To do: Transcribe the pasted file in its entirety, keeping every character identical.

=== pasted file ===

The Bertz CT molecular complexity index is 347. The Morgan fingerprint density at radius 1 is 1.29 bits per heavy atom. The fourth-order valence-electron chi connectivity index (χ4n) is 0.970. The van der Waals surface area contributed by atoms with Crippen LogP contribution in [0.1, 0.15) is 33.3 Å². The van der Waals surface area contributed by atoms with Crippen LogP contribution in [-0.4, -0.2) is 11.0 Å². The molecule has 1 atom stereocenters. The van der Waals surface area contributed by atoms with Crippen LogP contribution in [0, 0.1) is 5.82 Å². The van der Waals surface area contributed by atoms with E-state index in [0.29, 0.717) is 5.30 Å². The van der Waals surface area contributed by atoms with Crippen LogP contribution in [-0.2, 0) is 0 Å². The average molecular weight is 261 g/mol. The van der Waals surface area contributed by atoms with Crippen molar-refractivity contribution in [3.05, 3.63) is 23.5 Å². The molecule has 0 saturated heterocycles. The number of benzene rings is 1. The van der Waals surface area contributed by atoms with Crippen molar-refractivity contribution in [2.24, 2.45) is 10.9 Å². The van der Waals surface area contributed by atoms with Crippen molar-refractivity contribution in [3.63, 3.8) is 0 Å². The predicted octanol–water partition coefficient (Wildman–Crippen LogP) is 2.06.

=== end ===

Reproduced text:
The Bertz CT molecular complexity index is 347. The Morgan fingerprint density at radius 1 is 1.29 bits per heavy atom. The fourth-order valence-electron chi connectivity index (χ4n) is 0.970. The van der Waals surface area contributed by atoms with Crippen LogP contribution in [0.1, 0.15) is 33.3 Å². The van der Waals surface area contributed by atoms with Crippen LogP contribution in [-0.4, -0.2) is 11.0 Å². The molecule has 1 atom stereocenters. The van der Waals surface area contributed by atoms with Crippen LogP contribution in [0, 0.1) is 5.82 Å². The van der Waals surface area contributed by atoms with E-state index in [0.29, 0.717) is 5.30 Å². The van der Waals surface area contributed by atoms with Crippen LogP contribution in [-0.2, 0) is 0 Å². The average molecular weight is 261 g/mol. The van der Waals surface area contributed by atoms with Crippen molar-refractivity contribution in [3.05, 3.63) is 23.5 Å². The molecule has 0 saturated heterocycles. The number of benzene rings is 1. The van der Waals surface area contributed by atoms with Crippen molar-refractivity contribution in [2.24, 2.45) is 10.9 Å². The van der Waals surface area contributed by atoms with Crippen molar-refractivity contribution in [3.63, 3.8) is 0 Å². The predicted octanol–water partition coefficient (Wildman–Crippen LogP) is 2.06.